A sunspot nearly triple the size of Earth is within firing range of our planet, and may send out medium-class flares in the near future.
"The fast-growing sunspot has doubled in size in only 24 hours," Phillips added, noting that the magnetic field surrounding it has the potential to blast M-class solar flares toward our planet.
The sun's wrath: Worst solar storms in history
Should the sunspot blast out a coronal mass ejection, or CME, of charged particles that faces our planet, it's possible those particles will interact with our magnetic field and create colorful lights in our atmosphere, known as auroras.
However, the National Oceanic and Atmospheric Administration's (NOAA's) Space Weather Prediction Center, which monitors solar flares and other outbursts, has not issued any current aurora alerts for Earth.
The sun has been particularly active this spring, sending out many M-class and X-class (the strongest class) flares as activity grows in the regular 11-year cycle of sunspots.
Typically, CMEs are harmless, perhaps producing brief radio blackouts along with the colorful auroras. On rare occasions, CMEs can disturb essential infrastructure like satellites or power lines, however.
That's why both NASA and NOAA monitor the sun all the time. Additionally, NASA's Parker Solar Probe mission is flying very close to the sun periodically to learn more about the origins of sunspots and to better understand the space weather the sun creates.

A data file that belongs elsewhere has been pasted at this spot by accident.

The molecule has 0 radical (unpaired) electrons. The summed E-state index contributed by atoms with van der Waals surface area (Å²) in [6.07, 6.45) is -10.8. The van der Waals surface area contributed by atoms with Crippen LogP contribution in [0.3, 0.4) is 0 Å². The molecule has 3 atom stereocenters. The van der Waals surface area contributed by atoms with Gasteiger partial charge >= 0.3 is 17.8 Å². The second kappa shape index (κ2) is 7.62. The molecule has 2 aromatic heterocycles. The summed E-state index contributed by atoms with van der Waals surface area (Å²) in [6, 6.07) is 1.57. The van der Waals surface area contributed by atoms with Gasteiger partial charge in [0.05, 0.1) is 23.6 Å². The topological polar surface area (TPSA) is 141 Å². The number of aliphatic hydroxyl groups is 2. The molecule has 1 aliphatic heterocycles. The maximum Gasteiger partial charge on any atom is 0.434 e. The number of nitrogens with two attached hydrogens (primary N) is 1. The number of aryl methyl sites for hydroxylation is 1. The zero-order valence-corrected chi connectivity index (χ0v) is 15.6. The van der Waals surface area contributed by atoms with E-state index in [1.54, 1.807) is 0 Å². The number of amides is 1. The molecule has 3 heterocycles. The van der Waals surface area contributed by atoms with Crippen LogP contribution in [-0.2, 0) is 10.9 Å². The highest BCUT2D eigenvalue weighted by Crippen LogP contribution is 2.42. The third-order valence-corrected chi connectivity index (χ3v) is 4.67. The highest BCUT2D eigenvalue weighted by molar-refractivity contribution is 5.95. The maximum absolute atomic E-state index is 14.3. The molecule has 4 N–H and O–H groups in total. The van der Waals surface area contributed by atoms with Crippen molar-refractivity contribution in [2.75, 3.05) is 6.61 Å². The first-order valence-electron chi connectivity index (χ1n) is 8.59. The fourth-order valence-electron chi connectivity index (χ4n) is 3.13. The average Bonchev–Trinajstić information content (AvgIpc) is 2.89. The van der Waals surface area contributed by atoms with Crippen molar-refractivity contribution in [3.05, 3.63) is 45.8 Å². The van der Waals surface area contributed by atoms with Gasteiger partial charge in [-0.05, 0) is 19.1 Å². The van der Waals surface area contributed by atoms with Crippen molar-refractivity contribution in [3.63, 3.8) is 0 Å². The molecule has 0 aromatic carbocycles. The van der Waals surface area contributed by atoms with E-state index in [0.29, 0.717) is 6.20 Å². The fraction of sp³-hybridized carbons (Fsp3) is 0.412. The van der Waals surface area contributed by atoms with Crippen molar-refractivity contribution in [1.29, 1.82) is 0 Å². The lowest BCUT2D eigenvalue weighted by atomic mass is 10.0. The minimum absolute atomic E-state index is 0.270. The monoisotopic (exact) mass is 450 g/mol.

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Elizabeth Howell (she/her), Ph.D., is a staff writer in the spaceflight channel since 2022 covering diversity, education and gaming as well. She was contributing writer for Space.com for 10 years before joining full-time. Elizabeth's reporting includes multiple exclusives with the White House and Office of the Vice-President of the United States, an exclusive conversation with aspiring space tourist (and NSYNC bassist) Lance Bass, speaking several times with the International Space Station, witnessing five human spaceflight launches on two continents, flying parabolic, working inside a spacesuit, and participating in a simulated Mars mission. Her latest book, "Why Am I Taller?", is co-written with astronaut Dave Williams. Elizabeth holds a Ph.D. and M.Sc. in Space Studies from the University of North Dakota, a Bachelor of Journalism from Canada's Carleton University and a Bachelor of History from Canada's Athabasca University. Elizabeth is also a post-secondary instructor in communications and science at several institutions since 2015; her experience includes developing and teaching an astronomy course at Canada's Algonquin College (with Indigenous content as well) to more than 1,000 students since 2020. Elizabeth first got interested in space after watching the movie Apollo 13 in 1996, and still wants to be an astronaut someday. Mastodon: https://qoto.org/@howellspace